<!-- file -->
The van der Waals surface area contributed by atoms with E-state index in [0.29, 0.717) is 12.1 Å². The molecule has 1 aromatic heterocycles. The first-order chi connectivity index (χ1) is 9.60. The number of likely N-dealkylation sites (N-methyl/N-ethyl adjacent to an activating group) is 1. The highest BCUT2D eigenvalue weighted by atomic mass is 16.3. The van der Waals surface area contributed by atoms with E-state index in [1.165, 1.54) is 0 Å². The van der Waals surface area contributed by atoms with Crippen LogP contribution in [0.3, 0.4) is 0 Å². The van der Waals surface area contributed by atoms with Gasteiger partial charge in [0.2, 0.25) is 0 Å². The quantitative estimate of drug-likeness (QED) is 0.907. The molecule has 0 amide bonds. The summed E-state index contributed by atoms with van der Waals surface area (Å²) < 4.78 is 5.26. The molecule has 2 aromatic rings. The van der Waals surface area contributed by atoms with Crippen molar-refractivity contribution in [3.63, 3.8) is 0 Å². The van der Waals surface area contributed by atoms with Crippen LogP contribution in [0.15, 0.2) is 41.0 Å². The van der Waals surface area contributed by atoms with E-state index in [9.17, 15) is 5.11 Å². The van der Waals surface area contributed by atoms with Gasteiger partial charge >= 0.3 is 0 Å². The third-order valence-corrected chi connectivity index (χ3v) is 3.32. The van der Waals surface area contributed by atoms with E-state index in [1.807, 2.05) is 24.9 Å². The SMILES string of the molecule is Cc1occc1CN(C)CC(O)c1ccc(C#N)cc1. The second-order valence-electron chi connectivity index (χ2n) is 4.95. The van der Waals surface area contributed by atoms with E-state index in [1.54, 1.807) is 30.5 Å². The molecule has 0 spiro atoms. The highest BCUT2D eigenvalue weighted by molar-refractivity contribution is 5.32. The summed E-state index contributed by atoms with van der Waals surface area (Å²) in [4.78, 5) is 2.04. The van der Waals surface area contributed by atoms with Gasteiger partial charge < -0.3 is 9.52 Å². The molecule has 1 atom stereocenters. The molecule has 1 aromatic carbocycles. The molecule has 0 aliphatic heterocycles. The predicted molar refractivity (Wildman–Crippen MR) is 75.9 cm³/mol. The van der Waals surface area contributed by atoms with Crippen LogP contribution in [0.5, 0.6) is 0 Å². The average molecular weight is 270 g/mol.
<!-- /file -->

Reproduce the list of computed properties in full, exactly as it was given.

The van der Waals surface area contributed by atoms with E-state index in [0.29, 0.717) is 12.1 Å². The molecule has 1 aromatic heterocycles. The first-order chi connectivity index (χ1) is 9.60. The number of likely N-dealkylation sites (N-methyl/N-ethyl adjacent to an activating group) is 1. The highest BCUT2D eigenvalue weighted by atomic mass is 16.3. The van der Waals surface area contributed by atoms with E-state index in [1.165, 1.54) is 0 Å². The van der Waals surface area contributed by atoms with Crippen LogP contribution in [0.3, 0.4) is 0 Å². The van der Waals surface area contributed by atoms with Gasteiger partial charge in [0.2, 0.25) is 0 Å². The quantitative estimate of drug-likeness (QED) is 0.907. The molecule has 0 amide bonds. The summed E-state index contributed by atoms with van der Waals surface area (Å²) < 4.78 is 5.26. The molecule has 2 aromatic rings. The van der Waals surface area contributed by atoms with Crippen molar-refractivity contribution in [3.63, 3.8) is 0 Å². The van der Waals surface area contributed by atoms with Crippen LogP contribution in [0.15, 0.2) is 41.0 Å². The van der Waals surface area contributed by atoms with E-state index in [9.17, 15) is 5.11 Å². The van der Waals surface area contributed by atoms with Gasteiger partial charge >= 0.3 is 0 Å². The third-order valence-corrected chi connectivity index (χ3v) is 3.32. The van der Waals surface area contributed by atoms with E-state index in [1.807, 2.05) is 24.9 Å². The SMILES string of the molecule is Cc1occc1CN(C)CC(O)c1ccc(C#N)cc1. The second-order valence-electron chi connectivity index (χ2n) is 4.95. The van der Waals surface area contributed by atoms with E-state index in [1.54, 1.807) is 30.5 Å². The molecule has 0 spiro atoms. The highest BCUT2D eigenvalue weighted by molar-refractivity contribution is 5.32. The summed E-state index contributed by atoms with van der Waals surface area (Å²) in [4.78, 5) is 2.04. The van der Waals surface area contributed by atoms with Gasteiger partial charge < -0.3 is 9.52 Å². The molecule has 1 atom stereocenters. The molecule has 1 aromatic carbocycles. The molecule has 0 aliphatic heterocycles. The predicted molar refractivity (Wildman–Crippen MR) is 75.9 cm³/mol. The van der Waals surface area contributed by atoms with Crippen LogP contribution in [0.5, 0.6) is 0 Å². The average molecular weight is 270 g/mol.